Monday, December 23, 2013

Book Review - The Night Circus


The Night Circus – Erin Morgenstern


Fictional books on the circus are fast becoming a favourite of mine. There is something about the mystique of the subject matter, the unknown. Everyone wants to believe there is more going on behind the scenes of the colourful tents and the spectacular performances. I’ve previously loved, Ray Bradbury’s “Something Wicked this Way comes” and Robert Jackson Bennett’s “the Troupe.” I hoped I would enjoy “the Night Circus” just as much.

The blurb:

The circus arrives without warning. No announcements precede it. It is simply there, when yesterday it was not. The black sign, painted in white letters that hangs upon the gates, reads:

Opens at Nightfall

Closes at Dawn

As the sun disappears beyond the horizon, all over the tents small lights begin to flicker, as though the entirety of the circus is covered in particularly bright fireflies. When the tents are all aglow, sparkling against the night sky, the sign appears.

Le Cirque des Rêves

The Circus of Dreams.

Now the circus is open.

Now you may enter.

This book is nothing like I thought it would be. That is not meant as a negative, but sometimes you get it in your head as what a book is going to be like and then it completely surprises you.”The Night Circus,” does just that.

The circus in this book is more of a stage for a grander game to be played out. Celia and Marco are two children that have been mentored since childhood to participate in a contest they do not truly understand. They are both brought up very differently, but their objectives are the same: one day they will enter the contest and they are under enormous pressure to win.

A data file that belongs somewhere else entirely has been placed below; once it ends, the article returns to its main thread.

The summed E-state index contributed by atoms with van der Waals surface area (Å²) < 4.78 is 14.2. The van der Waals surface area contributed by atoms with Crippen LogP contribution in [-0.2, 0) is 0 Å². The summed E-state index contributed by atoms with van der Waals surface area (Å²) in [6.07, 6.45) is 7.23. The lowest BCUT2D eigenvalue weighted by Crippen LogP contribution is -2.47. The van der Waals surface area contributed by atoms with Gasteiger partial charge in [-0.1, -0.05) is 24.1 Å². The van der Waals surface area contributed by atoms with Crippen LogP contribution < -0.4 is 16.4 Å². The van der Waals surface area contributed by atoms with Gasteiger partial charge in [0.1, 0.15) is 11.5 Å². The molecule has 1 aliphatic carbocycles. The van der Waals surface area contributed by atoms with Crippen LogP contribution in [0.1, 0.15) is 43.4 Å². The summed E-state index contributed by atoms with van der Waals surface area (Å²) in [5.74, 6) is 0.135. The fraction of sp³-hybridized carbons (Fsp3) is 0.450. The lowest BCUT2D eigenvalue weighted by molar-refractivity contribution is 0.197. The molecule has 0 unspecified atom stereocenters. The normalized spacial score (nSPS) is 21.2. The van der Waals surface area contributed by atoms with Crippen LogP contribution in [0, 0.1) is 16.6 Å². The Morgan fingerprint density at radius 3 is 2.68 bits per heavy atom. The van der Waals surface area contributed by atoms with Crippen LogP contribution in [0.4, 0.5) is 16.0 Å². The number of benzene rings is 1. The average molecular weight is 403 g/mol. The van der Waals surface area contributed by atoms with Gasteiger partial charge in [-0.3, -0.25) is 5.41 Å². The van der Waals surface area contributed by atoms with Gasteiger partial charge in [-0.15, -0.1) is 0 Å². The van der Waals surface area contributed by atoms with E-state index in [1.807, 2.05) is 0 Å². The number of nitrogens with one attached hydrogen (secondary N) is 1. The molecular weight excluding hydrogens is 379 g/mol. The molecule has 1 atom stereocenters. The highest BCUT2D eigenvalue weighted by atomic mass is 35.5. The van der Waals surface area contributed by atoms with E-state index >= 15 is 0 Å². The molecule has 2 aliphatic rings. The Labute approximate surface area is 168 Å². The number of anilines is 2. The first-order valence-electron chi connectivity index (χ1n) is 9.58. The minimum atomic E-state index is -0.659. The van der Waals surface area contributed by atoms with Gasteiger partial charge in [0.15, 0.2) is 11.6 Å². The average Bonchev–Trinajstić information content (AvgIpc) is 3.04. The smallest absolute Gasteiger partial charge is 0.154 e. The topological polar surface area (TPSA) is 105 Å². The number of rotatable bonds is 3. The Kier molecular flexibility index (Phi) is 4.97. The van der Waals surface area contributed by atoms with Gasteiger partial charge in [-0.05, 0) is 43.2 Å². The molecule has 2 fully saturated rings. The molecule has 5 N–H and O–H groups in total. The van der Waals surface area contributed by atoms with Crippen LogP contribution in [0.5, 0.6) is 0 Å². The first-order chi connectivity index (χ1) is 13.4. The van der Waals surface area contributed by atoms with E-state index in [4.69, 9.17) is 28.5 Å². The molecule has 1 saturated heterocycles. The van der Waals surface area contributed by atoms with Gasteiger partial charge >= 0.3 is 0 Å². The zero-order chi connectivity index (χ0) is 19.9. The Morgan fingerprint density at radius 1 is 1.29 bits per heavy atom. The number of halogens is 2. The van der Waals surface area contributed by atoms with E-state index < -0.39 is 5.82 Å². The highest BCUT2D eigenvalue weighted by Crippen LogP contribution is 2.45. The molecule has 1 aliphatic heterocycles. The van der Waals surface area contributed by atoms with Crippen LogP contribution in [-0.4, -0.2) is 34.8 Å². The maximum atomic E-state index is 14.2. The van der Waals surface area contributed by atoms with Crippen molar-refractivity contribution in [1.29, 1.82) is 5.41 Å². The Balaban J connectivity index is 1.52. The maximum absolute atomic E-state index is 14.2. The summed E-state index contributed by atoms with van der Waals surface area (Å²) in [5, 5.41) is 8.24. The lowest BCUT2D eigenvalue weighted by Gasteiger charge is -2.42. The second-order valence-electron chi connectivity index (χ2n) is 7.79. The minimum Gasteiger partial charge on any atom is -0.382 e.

The rules of the game are never truly clear, which works in the books favour. As Celia and Marco try to figure out what is going on, so does the reader. It seems that the game is to outdo the opponent with true magic and illusions until one is unable to compete anymore.
That is all there is to the main plot really, which is a shame, as something with a bit more depth would have elevated the book in my eyes. So are the characters memorable?

Celia is the more prominent character of the book. She is easy to root for as she is forced into the game by her father, Hector. Her childhood years are perhaps the most intriguing, but as a character she is pretty one dimensional.

Likewise the same could be said about Marco. Marco takes more of a backstage role in the circus but it is a role of great importance.

There are a host of other characters such as the founders of the circus who meet at their midnight feasts at regular intervals. The scenes involving this company of oddballs comprise the more interesting aspects of the novel as none of them can escape the lure of what they have created.
The other characters worth mentioning are Bailey, who is a young boy whose fate becomes entwined with that of the circus, a contortionist and a clock maker who becomes the founder of the reveurs – a devoted following of the circus.

Based on the plot and characters above, this would just be an average read. However, it is the circus that really shines. As seen through Bailey’s eyes the circus is truly a place of wonder. The tents created by the Marco and Celia are astounding, from the Ice garden to the cloud maze. The basic plot and characters are irrelevant when one is reading about such a beautifully described place.
The ending of the book is satisfactory if nothing special. When there the plot is light and a little confusing, you can’t expect much else.

Overall, I really enjoyed the book. As a story it did not grab me in the way other circus tales have, but the description of the circus itself and just reading about it, is fascinating.

My rating: 8.1